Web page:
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9/11 20th anniversary: Local educators look back at classroom experience

SALISBURY —Tonya German was outside with an earth science class at South Rowan High School when the first plane hit the World Trade Center.

The class did not know what happened when they went back inside, but it was grim. Another teacher told her to turn on the TV. The students had questions and she had no answers.

“That was one of the times as a teacher you are just a real person with them,” German said. “I told them I did not know what was going on and we can see what we can find out together.”

German, now the principal at East Rowan High School, said everything that teachers had planned that day went out the window and school was not the same for days after as the country creeped back toward a sense of normalcy.

“A lot of people just wanted to be with family,” German said. “That’s what students needed at the time.”

German said it was a time to listen to the students speak about how it was affecting them and their families.

It was a time for teachers to be vulnerable as well. German’s brother was in the Air Force at the time, and she had a two-year-old daughter. She was concerned for both of them.

“I would share those moments with my students,” German said.

One thing that does not stand out to German with the older students is how many left that day.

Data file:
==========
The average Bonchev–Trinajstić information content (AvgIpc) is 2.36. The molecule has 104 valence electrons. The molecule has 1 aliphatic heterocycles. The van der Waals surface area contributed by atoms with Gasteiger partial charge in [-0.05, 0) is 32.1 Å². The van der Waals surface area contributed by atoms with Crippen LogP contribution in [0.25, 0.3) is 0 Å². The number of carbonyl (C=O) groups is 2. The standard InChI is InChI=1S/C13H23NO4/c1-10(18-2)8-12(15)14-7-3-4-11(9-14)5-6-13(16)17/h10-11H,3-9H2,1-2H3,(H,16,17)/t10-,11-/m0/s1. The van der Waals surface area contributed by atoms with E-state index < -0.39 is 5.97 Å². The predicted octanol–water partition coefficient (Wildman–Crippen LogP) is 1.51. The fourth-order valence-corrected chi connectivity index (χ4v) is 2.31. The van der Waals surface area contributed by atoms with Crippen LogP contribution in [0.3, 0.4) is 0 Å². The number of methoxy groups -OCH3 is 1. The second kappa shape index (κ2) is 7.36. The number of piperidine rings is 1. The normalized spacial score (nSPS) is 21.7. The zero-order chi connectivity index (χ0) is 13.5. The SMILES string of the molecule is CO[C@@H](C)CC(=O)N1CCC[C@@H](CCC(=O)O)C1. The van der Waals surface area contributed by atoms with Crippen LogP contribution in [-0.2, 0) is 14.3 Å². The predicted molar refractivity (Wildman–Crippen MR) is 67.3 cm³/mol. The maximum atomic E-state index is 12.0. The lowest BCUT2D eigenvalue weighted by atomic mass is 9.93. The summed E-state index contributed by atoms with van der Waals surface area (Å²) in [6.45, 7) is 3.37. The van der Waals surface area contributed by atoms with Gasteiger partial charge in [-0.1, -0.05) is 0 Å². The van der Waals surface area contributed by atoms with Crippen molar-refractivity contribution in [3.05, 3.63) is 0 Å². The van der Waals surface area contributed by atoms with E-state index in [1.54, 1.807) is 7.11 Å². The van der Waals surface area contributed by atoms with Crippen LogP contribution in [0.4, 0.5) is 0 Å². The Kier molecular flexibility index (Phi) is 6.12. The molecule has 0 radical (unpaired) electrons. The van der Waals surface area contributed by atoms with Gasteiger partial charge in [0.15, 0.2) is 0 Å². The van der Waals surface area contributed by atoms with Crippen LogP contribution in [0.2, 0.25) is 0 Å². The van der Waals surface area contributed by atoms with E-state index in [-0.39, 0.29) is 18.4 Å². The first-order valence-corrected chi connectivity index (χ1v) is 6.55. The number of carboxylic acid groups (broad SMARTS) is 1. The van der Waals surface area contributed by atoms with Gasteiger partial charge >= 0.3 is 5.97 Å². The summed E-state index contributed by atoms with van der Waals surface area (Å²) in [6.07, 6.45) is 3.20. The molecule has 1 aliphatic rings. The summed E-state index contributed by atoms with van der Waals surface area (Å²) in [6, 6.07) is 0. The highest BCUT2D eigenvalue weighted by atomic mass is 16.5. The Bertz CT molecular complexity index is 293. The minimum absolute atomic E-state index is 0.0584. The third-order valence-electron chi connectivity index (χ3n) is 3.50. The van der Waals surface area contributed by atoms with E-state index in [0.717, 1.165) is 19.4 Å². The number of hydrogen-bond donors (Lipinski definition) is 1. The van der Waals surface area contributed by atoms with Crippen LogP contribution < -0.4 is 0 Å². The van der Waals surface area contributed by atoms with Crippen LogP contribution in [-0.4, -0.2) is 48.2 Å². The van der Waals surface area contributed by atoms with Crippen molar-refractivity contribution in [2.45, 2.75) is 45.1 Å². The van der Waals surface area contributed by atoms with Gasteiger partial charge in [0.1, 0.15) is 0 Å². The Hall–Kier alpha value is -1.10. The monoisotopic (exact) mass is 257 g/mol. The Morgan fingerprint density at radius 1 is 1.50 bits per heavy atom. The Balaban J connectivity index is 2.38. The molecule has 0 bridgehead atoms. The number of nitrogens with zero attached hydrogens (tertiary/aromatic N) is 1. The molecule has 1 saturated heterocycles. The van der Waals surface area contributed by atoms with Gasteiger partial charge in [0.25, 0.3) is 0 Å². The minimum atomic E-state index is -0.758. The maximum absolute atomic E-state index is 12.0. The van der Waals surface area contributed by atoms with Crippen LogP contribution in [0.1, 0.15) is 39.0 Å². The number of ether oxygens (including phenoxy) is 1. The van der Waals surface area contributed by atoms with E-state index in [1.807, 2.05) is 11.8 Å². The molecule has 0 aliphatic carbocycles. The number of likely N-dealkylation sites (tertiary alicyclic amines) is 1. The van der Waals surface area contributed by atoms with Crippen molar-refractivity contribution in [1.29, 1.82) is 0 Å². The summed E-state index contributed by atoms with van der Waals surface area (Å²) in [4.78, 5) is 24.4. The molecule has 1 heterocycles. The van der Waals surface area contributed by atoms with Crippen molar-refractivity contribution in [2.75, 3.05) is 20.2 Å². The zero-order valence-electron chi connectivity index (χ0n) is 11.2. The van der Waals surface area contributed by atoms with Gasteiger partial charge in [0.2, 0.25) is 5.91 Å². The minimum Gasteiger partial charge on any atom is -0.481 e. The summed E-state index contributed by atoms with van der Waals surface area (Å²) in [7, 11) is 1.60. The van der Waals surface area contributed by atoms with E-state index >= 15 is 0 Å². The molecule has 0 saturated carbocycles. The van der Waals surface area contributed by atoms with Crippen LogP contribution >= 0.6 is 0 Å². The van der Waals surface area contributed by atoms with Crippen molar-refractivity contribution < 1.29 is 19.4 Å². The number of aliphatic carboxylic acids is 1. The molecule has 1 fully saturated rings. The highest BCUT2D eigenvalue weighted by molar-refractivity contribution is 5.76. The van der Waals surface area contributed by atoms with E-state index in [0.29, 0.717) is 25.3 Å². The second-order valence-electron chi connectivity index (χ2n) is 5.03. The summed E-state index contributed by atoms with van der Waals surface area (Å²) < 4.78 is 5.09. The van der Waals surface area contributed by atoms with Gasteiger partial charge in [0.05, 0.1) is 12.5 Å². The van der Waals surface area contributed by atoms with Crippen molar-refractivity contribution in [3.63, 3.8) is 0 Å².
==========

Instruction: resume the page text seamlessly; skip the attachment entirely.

Theresa Pierce, a retired teacher and two-time Teacher of the Year for Rowan-Salisbury Schools, remembers her fifth grade class dwindling to only about six students shortly after the first plane hit.

She taught science and history as part of a team at Granite Quarry Elementary at the time. She can’t remember who told her, but she remembers someone coming to her room, whispering the country is under attack and for her to lock her door.

She had no idea what had happened and it reminded her of growing up in the nuclear age, learning about possible attacks.

She locked her door and stayed calm, but they could tell something was wrong as they were called to check out one-by-one.

The few who were left ate lunch in silence, still not knowing what had happened. Pierce did not get in front of a TV or learn what had happened until after dismissal. After everyone was home safe the staff got together to learn what had happened.

“We all went to the office and we were briefed and watched TV,” Pierce said.

Pierce said it was devastating. She remembered her father talking about fighting in World War II and being thankful the war never reached the civilian mainland. He died shortly before 9/11.

Pierce said in the days following it was too hard to even begin to explain what had happened to elementary students. If she had been teaching high school the situation would have been different because it was a historic event happening in front of them. They would have watched what was going on and talked about it.

“There was a dark cloud for a long time,” Pierce said, adding she remembers pleas to give blood and join the military, as well as the sudden lack of violence on TV.

Many students did not come to school for a few days and she was hesitant to take her students outside for science experiments. Teachers were encouraged to talk to students about their feelings.

Pierce taught about the attacks every year after, and eventually she saw students who were too young or were born after the attacks.

“They didn’t get it and that’s OK,” Pierce said. “I told them to go find somebody in their family and let them tell their story.”

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